With the right skills, our people will be better prepared for active citizenship; our people will have better chances of finding and keeping good occupation; and they will also be better equipped to be self-employed or even create jobs for others. We also agree that our economic success depends on matching the skills of our population with the labour market needs of today and tomorrow.Our speakers in the morning have applauded this to its fullest, and I think there is very little that I can add on that.


Ladies and Gentlemen,


While we agree on the importance of skills for economic transformation, it is important also to acknowledge the fact that different countries around the world have different levels of economic prosperity, and this is often associated with the levels and the extent to which skills are utilised for enhancing production and productivity.

While some countries may have gone a longer distance in creating knowledge and giving adequate skills to their population, others have greater shortages of the same, such that their productivity is reduced to subsistence levels, the so-called “hand to mouth economies”. This suggests that there is a necessity to have opportunities of sharing experiences and knowledge transfer between parties as well as between countries. I am quite certain that this noble Conference would do justice by giving that idea a special consideration.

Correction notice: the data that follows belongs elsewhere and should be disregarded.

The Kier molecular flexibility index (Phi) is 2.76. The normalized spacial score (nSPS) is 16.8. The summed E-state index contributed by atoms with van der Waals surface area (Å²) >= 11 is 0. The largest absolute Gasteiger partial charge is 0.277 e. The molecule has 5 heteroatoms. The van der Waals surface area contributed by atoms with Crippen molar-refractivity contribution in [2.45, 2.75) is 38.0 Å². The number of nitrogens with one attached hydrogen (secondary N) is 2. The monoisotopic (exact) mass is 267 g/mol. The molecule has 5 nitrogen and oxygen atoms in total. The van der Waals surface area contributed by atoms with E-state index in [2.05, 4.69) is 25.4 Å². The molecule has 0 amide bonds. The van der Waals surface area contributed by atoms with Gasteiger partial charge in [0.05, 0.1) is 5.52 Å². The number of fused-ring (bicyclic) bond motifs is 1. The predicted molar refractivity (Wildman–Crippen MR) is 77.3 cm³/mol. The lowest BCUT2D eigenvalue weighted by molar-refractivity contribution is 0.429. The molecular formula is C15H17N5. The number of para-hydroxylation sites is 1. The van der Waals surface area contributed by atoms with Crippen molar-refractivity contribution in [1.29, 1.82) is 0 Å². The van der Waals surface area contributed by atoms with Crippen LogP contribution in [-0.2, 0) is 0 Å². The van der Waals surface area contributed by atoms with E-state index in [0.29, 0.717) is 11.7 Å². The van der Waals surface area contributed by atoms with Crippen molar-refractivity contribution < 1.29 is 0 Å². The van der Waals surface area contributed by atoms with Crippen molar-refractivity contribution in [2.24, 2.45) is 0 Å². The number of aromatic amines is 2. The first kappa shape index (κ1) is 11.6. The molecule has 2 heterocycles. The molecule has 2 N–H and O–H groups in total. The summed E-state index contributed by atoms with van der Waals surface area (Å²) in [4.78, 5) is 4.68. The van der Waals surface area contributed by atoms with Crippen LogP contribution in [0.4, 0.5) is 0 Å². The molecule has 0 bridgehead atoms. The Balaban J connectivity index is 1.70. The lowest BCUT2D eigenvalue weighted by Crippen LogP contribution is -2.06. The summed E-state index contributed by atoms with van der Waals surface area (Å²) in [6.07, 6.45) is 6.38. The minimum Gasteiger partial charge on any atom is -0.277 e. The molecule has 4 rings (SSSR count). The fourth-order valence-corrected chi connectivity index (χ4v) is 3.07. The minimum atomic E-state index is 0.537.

We in Tanzania believe that there is a lot to be learned from our friends in India. We were informed this morning of the huge numbers of graduates from various levels of education; actually the number of graduates surpasses the entire population of some of our countries. The population of Tanzania is about 55 Million. So, what I am seeing is that India is dealing with youths, whose population can be six or more times the entire population of Tanzania. So, good luck to you and congratulations for the strategies that you have put in place to come to terms to this numbers, which I am certain will keep on increasing.

The solution to this, as it was said this morning, is to offer long as well as short term training programmes that would give skills for productive jobs.

This is the only option, and Tanzania, among many other countries, has started to take this direction.